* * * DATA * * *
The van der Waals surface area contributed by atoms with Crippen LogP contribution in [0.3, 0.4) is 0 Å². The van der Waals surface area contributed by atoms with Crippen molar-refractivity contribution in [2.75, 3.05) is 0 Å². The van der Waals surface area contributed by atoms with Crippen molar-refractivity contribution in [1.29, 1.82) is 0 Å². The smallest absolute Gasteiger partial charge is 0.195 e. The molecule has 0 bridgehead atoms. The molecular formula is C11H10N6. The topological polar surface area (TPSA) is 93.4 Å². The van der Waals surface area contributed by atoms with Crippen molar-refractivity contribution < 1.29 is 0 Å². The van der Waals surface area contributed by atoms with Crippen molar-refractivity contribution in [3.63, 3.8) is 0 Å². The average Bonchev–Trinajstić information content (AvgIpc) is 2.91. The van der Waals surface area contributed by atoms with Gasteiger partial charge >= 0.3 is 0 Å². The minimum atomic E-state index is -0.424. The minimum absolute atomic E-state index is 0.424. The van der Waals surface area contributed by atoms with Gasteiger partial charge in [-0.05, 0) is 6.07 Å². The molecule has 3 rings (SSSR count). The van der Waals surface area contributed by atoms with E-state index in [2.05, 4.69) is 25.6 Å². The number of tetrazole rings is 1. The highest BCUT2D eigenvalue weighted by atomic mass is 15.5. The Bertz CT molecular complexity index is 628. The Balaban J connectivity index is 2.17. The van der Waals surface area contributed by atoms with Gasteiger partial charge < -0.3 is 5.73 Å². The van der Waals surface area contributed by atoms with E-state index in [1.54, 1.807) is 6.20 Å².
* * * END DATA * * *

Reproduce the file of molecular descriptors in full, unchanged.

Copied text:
The van der Waals surface area contributed by atoms with Crippen LogP contribution in [0.3, 0.4) is 0 Å². The van der Waals surface area contributed by atoms with Crippen molar-refractivity contribution in [2.75, 3.05) is 0 Å². The van der Waals surface area contributed by atoms with Crippen molar-refractivity contribution in [1.29, 1.82) is 0 Å². The smallest absolute Gasteiger partial charge is 0.195 e. The molecule has 0 bridgehead atoms. The molecular formula is C11H10N6. The topological polar surface area (TPSA) is 93.4 Å². The van der Waals surface area contributed by atoms with Crippen molar-refractivity contribution < 1.29 is 0 Å². The van der Waals surface area contributed by atoms with Crippen molar-refractivity contribution in [3.63, 3.8) is 0 Å². The average Bonchev–Trinajstić information content (AvgIpc) is 2.91. The van der Waals surface area contributed by atoms with Gasteiger partial charge >= 0.3 is 0 Å². The minimum atomic E-state index is -0.424. The minimum absolute atomic E-state index is 0.424. The van der Waals surface area contributed by atoms with Gasteiger partial charge in [-0.05, 0) is 6.07 Å². The molecule has 3 rings (SSSR count). The van der Waals surface area contributed by atoms with E-state index in [2.05, 4.69) is 25.6 Å². The number of tetrazole rings is 1. The highest BCUT2D eigenvalue weighted by atomic mass is 15.5. The Bertz CT molecular complexity index is 628. The Balaban J connectivity index is 2.17. The van der Waals surface area contributed by atoms with Gasteiger partial charge < -0.3 is 5.73 Å². The van der Waals surface area contributed by atoms with E-state index in [1.54, 1.807) is 6.20 Å².